As I drug myself unenthusiatically around the kitchen, attempting to fuel myself for work while the rest of the household slept, I spotted the still unwashed juicer on the counter and remembered. A tall glass of this goodness certainly brightened my morning.

Linking up with Clan Donaldson for this Bright Theme Thursday.

What’s new in Chomtown (7QT)

I believe I’m guilty of leaving the virtual world hanging after going back to work. Not that anyone is teetering on the edge of their seat wondering what sort of excitement they’re missing in the realm of Chomicki family updates, but I’m pretty sure some of you are bored enough to read all the way through. 7 of the latest and greatest from everybody’s favorite west coast Chomickis.

1. We’re the only west coast Chomickis, so it’s pretty easy to be the favorite. However, we were recently visited by Oskar’s mom, known by the kids as babcia. She flew in from the other coast to save the day(s). Babcia cooked and cleaned and entertained the children in a magical way only grandmothers manage. We very much enjoyed and appreciated her visit to hotlandia.

2. Babcia came to help us while my parents (who watch the kids while I work) visited Italy. Yes, it was during the canonizations of JPII and John XXIII. Luckies. It just so happened that their vacation was during my orientation for my not really new job. Despite having worked as a temp for two months, I still required orientating to become a regular employee of the hospital. To be exact, I require two eight-hour days of orientating. My normal shift is a wee little four-hour day, so a full eight hours away from my bambinos was a tough pill to swallow. We managed with the kiddos in the fine care of Babcia and now I’m a real, honest-to-goodness employee.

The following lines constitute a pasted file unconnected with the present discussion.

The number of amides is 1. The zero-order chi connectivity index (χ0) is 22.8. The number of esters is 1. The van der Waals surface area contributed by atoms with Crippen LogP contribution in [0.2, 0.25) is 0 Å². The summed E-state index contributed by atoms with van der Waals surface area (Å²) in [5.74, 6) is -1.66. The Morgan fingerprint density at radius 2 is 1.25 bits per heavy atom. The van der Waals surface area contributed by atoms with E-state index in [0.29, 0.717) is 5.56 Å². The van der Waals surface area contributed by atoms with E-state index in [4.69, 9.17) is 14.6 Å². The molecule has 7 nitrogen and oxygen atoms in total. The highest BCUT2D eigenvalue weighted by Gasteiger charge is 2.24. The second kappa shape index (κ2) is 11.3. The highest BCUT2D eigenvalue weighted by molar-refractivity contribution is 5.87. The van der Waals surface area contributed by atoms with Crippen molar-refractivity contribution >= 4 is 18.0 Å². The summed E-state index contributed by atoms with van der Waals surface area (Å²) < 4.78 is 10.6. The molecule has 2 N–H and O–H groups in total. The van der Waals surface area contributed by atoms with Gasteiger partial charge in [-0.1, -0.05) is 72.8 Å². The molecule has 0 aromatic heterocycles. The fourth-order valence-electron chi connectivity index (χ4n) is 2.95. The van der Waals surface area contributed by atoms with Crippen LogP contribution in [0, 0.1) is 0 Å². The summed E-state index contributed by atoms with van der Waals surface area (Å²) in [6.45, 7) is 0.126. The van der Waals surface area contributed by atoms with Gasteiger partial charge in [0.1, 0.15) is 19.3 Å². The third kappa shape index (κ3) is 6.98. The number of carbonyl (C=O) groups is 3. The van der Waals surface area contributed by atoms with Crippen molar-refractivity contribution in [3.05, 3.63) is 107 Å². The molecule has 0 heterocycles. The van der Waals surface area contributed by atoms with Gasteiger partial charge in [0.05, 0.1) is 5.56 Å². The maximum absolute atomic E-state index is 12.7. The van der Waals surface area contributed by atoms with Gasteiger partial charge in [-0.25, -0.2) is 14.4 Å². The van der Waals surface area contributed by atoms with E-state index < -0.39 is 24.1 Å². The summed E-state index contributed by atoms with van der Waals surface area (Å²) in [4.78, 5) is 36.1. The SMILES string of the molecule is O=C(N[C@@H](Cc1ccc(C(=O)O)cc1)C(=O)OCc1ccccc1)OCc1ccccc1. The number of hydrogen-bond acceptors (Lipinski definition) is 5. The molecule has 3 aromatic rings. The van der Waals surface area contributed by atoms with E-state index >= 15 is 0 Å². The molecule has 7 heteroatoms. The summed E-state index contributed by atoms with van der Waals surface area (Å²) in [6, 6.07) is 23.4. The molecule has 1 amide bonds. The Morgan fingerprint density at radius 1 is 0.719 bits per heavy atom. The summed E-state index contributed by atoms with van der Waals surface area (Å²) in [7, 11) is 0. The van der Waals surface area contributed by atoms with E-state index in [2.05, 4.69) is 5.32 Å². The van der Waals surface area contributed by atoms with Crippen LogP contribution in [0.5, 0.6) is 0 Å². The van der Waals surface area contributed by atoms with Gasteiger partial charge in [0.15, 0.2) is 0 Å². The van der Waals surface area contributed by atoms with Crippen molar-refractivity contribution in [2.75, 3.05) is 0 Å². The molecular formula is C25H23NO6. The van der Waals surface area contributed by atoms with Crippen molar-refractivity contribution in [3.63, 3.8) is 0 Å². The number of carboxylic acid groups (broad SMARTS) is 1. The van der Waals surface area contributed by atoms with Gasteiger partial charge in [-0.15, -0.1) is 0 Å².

3. So about working. Never did I think I would LIKE it so much. I had pre-emptive mom-guilt over leaving the kids, but once we got into the swing of things it was obvious that this set up, at least at this point, is the best for the whole family. I can honestly say I’m a better mom, wife and human now that I’m working outside the homestead. I think it’s a combo of the kids getting a fresh face with my mom (possibly their favorite person ever) coming every day, me getting ready in the mornings and having the household more organized, and the extra income providing a LOT of peace in my marriage.

4. I don’t think it’s rare for money to be a big stressor in marriage, but Oskar and I were caught off guard by how much we’ve argued over finances. Money issues do not stress me out. Not saying I’m super awesome or laid-back, because pretty much everything else stresses me out. Just not money. But Oskar, being the primary provider, was often stressed about our lack of budgeting. Soooooo, I felt annoyed that every cent spent was scrutinized and he was tres annoyed that I spent more than I needed to. My point with this charming little peek into my marital discord is that me making a small contribution to our family income has helped my relationship with my husband. I feel more in control of finances, he feel less fearful that we’ll have to live in a cardboard box to send our kids to college. Win-win.

5. This post needs some faux toes, yes?

Processed with VSCOcam

Tricolor carrots from the garden.